2015

2015

2015 Laureate: Thomas Dixon (Tacoma Urban League)

Dr. Chris Ferguson, GTPP board member, announced the name of the 2015 laureate at a Banquet in the Scandinavian Cultural Center at Pacific Lutheran University on Saturday night, May 2.

2015 Laureate Thomas Dixon

Thomas Dixon, the “voice of black Tacoma” for over thirty years and mentor to two generations of African-American civic leaders, has been a vital force in Tacoma’s 50-year drive forjustice and diversity. As we continue to celebrate the 50th anniversary of Martin Luther King’s receipt of the Nobel Peace Prize, it is timely that we honor this leading figure in Tacoma’s non-violent struggle for racial and social equity.

Born the grandson of a slave in Georgia in 19,31, Tom remained in Tacoma after completing military service at McChord Air Force Base in 1964. Two years later he became the first director of the Hilltop Multi-Service Center and in 1968 became the inaugural executive director of Tacoma’s new affiliate of the National Urban League, a position he held for 34 years. As Tacoma Urban League executive director, Tom Dixon worked assiduously for economic development, job training, social services, and the general benefit of all Tacomans. But as a leading black voice within black and multi-racial communities in Pierce County, Tom was in a key position to advocate progressive change to a conservative, predominately white city leadership; respond to an outbreak of racial violence in the Mother’s Day Disturbance of 1969 with a strong voice of non-violence and conciliation; and was a leading figure in the formation of the Black Collective, a weekly gathering of black civic leaders that continues today.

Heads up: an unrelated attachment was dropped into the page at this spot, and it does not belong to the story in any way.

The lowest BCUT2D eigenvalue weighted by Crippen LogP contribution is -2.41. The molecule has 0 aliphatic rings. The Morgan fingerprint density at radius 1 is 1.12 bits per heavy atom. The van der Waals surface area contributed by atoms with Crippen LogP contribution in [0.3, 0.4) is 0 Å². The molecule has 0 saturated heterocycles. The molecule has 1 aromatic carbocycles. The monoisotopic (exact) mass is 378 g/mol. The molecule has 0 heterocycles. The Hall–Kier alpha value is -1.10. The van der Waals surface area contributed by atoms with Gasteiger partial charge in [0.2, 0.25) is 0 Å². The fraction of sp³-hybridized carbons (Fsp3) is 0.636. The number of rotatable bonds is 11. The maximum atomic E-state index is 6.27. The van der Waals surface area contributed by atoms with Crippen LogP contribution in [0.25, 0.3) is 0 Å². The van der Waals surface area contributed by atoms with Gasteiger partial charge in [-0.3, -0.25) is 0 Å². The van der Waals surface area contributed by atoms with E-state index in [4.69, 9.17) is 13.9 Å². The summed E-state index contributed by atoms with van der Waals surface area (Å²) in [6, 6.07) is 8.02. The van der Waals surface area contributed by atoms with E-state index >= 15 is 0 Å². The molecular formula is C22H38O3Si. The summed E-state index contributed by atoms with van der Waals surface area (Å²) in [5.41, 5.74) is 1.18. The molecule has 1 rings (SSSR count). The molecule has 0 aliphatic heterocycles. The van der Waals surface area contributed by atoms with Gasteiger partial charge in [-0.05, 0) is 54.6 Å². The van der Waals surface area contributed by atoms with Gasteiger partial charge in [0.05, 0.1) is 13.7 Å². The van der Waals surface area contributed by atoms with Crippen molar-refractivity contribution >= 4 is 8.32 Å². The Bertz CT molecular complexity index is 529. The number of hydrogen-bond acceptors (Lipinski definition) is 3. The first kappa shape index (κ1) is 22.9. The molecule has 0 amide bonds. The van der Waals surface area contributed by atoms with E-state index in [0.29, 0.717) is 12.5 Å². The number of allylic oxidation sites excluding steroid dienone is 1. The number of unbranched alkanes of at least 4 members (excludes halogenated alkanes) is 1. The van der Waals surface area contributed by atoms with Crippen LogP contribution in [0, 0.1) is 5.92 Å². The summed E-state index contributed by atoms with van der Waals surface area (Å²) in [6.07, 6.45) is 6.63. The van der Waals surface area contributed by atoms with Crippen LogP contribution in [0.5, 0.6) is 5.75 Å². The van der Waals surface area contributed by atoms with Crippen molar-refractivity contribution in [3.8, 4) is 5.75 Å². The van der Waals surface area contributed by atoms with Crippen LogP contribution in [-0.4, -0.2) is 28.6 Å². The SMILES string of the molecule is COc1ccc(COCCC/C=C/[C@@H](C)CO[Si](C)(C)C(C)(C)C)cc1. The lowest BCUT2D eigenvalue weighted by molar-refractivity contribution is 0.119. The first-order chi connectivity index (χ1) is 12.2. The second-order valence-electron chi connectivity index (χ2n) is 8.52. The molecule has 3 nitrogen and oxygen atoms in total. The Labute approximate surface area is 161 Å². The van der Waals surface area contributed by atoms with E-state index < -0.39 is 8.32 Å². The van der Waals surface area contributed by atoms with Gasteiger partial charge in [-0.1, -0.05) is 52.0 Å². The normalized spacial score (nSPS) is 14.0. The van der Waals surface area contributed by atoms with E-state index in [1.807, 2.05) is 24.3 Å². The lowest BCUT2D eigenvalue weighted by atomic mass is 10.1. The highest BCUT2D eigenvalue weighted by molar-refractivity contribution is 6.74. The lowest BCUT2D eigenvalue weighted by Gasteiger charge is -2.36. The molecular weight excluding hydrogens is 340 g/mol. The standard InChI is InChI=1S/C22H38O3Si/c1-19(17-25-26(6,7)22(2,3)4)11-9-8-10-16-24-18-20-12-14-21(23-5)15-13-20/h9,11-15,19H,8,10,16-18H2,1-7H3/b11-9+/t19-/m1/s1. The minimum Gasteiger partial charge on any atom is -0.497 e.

As influential as the Urban League was during this era of enormous and often hard­ fought progress, Tom Dixon’s most lasting contribution to Tacoma’s transformation since the 1960s may have been his work with and place of influence within the Black Collective. From this rich and dynamic source of human energy have emerged such influential civic leaders as Harold Moss, Tacoma’s first black mayor; James Walton, Tacoma’s first black city manager; Bil Dixon, Tacoma’s first black female city council member; and current city council member Victoria Woodards – all encouraged, supported, and mentored by Thomas Dixon.

Even today, at the age of 84, Tom Dixon continues his fight for social and economic justice with a strong, influential voice in equity efforts throughout the Pierce County area.